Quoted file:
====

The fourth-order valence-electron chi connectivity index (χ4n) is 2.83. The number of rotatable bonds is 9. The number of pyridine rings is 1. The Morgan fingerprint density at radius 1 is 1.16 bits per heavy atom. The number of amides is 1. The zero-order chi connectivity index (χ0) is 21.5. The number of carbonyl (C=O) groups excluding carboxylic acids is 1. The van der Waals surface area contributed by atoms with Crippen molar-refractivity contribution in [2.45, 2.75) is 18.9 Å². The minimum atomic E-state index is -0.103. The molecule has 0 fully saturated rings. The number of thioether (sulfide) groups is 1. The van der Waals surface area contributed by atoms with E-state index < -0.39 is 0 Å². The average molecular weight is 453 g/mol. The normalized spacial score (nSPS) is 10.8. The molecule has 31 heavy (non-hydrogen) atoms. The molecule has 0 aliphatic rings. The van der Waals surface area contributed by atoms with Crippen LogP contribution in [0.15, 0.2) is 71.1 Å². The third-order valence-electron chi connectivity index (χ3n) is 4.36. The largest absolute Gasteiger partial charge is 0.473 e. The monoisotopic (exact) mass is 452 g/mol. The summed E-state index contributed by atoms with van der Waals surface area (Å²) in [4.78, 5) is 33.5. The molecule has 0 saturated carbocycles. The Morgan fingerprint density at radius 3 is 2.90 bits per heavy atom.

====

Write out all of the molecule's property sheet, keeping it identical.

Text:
The fourth-order valence-electron chi connectivity index (χ4n) is 2.83. The number of rotatable bonds is 9. The number of pyridine rings is 1. The Morgan fingerprint density at radius 1 is 1.16 bits per heavy atom. The number of amides is 1. The zero-order chi connectivity index (χ0) is 21.5. The number of carbonyl (C=O) groups excluding carboxylic acids is 1. The van der Waals surface area contributed by atoms with Crippen molar-refractivity contribution in [2.45, 2.75) is 18.9 Å². The minimum atomic E-state index is -0.103. The molecule has 0 fully saturated rings. The number of thioether (sulfide) groups is 1. The van der Waals surface area contributed by atoms with E-state index < -0.39 is 0 Å². The average molecular weight is 453 g/mol. The normalized spacial score (nSPS) is 10.8. The molecule has 31 heavy (non-hydrogen) atoms. The molecule has 0 aliphatic rings. The van der Waals surface area contributed by atoms with Crippen LogP contribution in [0.15, 0.2) is 71.1 Å². The third-order valence-electron chi connectivity index (χ3n) is 4.36. The largest absolute Gasteiger partial charge is 0.473 e. The monoisotopic (exact) mass is 452 g/mol. The summed E-state index contributed by atoms with van der Waals surface area (Å²) in [4.78, 5) is 33.5. The molecule has 0 saturated carbocycles. The Morgan fingerprint density at radius 3 is 2.90 bits per heavy atom.